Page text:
The next two years were busy ones under the leadership of Wor. Bro. Bayne and Wor. Bro. Edwards as 160 and 156 candidates respectively were raided to the Sublime Degree of Master Masons.

The Grand Master has long since been summoned to that Higher Lodge above, as have Bros. Bayne and Edwards, the first and second Masters, while Bro. Drummond, the first Junior Warden, was transferred back West during the first year, and later demitted. Consequently today none of the three principal officers who served so faithfully and effectively during the formation period and while the lodge was Under Dispensation, are with us except in spirit. However, the foundations they laid and the Masonic lessons which they sowed and natured into harvest have and will continue to exert a deep influence on the lives of the members until time shall be no more.

During the past 20 years Clifton Lodge collectively, and its members as individuals, have contributed their share as Masons and good citizens in this community. The name of the present Mayor of Lakewood, Bro. Amos Kaufman and also his predecessor, Wor. Bro. Ed. Wiegand (now deceased) appear on its membership roll. Wor. Bro. Theodore F. Humphreys, P.H., not only passed through the various chairs and served as Master but also served for five years as District Lecturer of the 22nd Masonic District and has been the only one to hold the office of Central Secretary of that District. Recently Wor. Bro. James Dunn, Jr., formerly Vice Chairman of the Tax Commission of the State of Ohio and an active worker in Lake Erie Consistory, was made a 33rd Degree Mason.

It has also furnished a large percent of those who have served Lakewood Council #125, R. & S.M., as Thrice Illustrious Masters as well as workers and officers for various other Masonic bodies. The petitions experienced in the early days has long since changed to a normal influx but its membership is still made up largely of younger men who take an active interest in Masonry while its officers are successfully maintaining the high standards of good fellowship, accurate ritualistic work and efficient government set up by its original founders.


1920-21 *William Bayne
1922 *William A. Edwards
1923 *Harvey R. Snyder
1924 Theodore F. Humphreys
1925 Samuel O. Champion
1926 Hugh C. Livingstone
1927 *J. Edward Townsend
1928 Floyd P. Runyan
1929 James Dunn, Jr.
1930 Mark G. Snow
1931 George P. Kerr
1932  David B. Hull
1933 Paul W. Heller
1934 William T. McWade
1935 Carl B. Webster
1936 Harry E. Burr
1937 Raymond R. Emmick
1938 Roy N. Schlick
1939 Howard B. Webster
1940 Lester D. Telford



What is Capitular Masonry?

Capitular, or Royal Arch, Masonry--the first of the York Rite steps following the symbolic lodge--embraces four degrees conferred by the Chapter.

As membership in a symbolic lodge is required in order to petition for the Royal Arch, so is a Chapter affiliation necessary before petitioning a Council of Commandery. Capitular Masonry includes the Mark Master, Past Master, Most Excellent Master and Royal Arch Mason degrees.

As in the first three Masonic steps, symbolism plays an all-important part in the beauties of the Chapter ritual. Continuing his labors in the erection of that "temple not made with hands," the candidate progresses, through a series of surprising but impressive experiences, to the title of Mark Master. In turn he likewise becomes familiar with the mysteries of the Past Master and Most Excellent Master degrees--both designed to lend further important aid in the building, completion and dedication of a mystic Masonic edifice.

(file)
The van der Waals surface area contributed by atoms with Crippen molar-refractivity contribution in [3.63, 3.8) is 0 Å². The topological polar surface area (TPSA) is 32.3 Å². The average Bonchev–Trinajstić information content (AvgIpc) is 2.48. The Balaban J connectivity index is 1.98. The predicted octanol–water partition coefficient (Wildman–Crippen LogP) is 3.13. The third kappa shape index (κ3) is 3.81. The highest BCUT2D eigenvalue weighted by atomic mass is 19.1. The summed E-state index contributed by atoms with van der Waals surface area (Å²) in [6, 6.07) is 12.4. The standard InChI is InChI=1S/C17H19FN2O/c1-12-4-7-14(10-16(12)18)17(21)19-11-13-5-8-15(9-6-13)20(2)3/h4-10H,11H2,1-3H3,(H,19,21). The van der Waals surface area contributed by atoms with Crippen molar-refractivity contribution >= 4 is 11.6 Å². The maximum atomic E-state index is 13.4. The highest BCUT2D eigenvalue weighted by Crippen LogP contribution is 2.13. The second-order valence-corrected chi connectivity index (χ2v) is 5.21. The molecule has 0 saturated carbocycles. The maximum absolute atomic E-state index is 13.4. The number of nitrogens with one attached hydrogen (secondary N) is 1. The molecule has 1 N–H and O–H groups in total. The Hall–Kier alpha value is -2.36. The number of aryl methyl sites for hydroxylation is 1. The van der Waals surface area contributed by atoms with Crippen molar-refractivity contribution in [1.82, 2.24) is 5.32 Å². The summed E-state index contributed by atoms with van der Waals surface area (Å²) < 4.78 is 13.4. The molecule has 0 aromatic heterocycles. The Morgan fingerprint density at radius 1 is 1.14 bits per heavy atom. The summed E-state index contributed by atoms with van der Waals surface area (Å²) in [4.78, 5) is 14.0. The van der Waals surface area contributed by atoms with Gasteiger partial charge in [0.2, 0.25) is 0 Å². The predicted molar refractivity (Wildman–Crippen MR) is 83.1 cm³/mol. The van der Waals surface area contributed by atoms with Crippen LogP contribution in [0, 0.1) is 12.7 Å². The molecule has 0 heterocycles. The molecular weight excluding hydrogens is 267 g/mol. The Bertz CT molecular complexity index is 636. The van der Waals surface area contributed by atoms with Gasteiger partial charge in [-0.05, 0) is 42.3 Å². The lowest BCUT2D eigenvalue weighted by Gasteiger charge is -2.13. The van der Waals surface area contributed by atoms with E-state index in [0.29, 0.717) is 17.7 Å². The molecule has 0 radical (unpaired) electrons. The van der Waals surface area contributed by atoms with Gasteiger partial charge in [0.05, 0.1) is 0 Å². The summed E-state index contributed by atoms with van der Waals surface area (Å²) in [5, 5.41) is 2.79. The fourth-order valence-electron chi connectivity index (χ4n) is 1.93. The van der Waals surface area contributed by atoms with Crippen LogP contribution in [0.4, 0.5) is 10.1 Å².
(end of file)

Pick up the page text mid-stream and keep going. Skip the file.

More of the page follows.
Of interest, in this connection, may be the fact that all Masters-elect of symbolic lodges are required to have received prior to installation, the Past Master's degree, this either in a regularly constituted Chapter of Royal Arch Masons or from a special representative of the Grand Lodge.

The most sublime degree of Royal Arch, departing from the scenes of former gradations, brings a final dramatic climax to the Capitular Rite. Again, through beautiful and profound symbolism the candidate is taught a "great and glorious work." It is in this important degree that the faithful craftsman actually receives that for which he has so long wrought--completing the "story but half-told."



During the administration of M. Ex. Companion William T.S. O'Hara as Grand High Priest of the Grand Chapter, Royal Arch Masons of the State of Ohio, the Grand Chapter held its Annual Convocation in the City of Toledo, October 10, 1910, at which Grand Convocation, the M.E. Grand High Priest in his annual address reported that on March 23, 1910 he had issued a dispensation to Companion A.O. Bagnall and 43 other petitioning Companions, authorizing them to open and conduct a Chapter of Royal Arch Masons-- U.D. in the Village of Lakewood, Cuyahoga County, Ohio, and confer the Capitular Degrees as prescribed For this Grand Jurisdiction; said Chapter to be named Cunningham Chapter in honor of P.M. Ex. Grand High Priest Companion O.B. Hannan to assist the Companions in organizing and later issued his proxy to M.E. Companion Gibson H. Robinson to visit and inspect said Chapter, and from reports received from him, he had full confidence that a Charter would be granted Cunningham Chapter. This was referred to the Committee on Topical Reference, who in their report referred this item to the Committee on Charters and Dispensations, who in turn reported that after certain corrections in the By-Laws were made that a Charter be granted.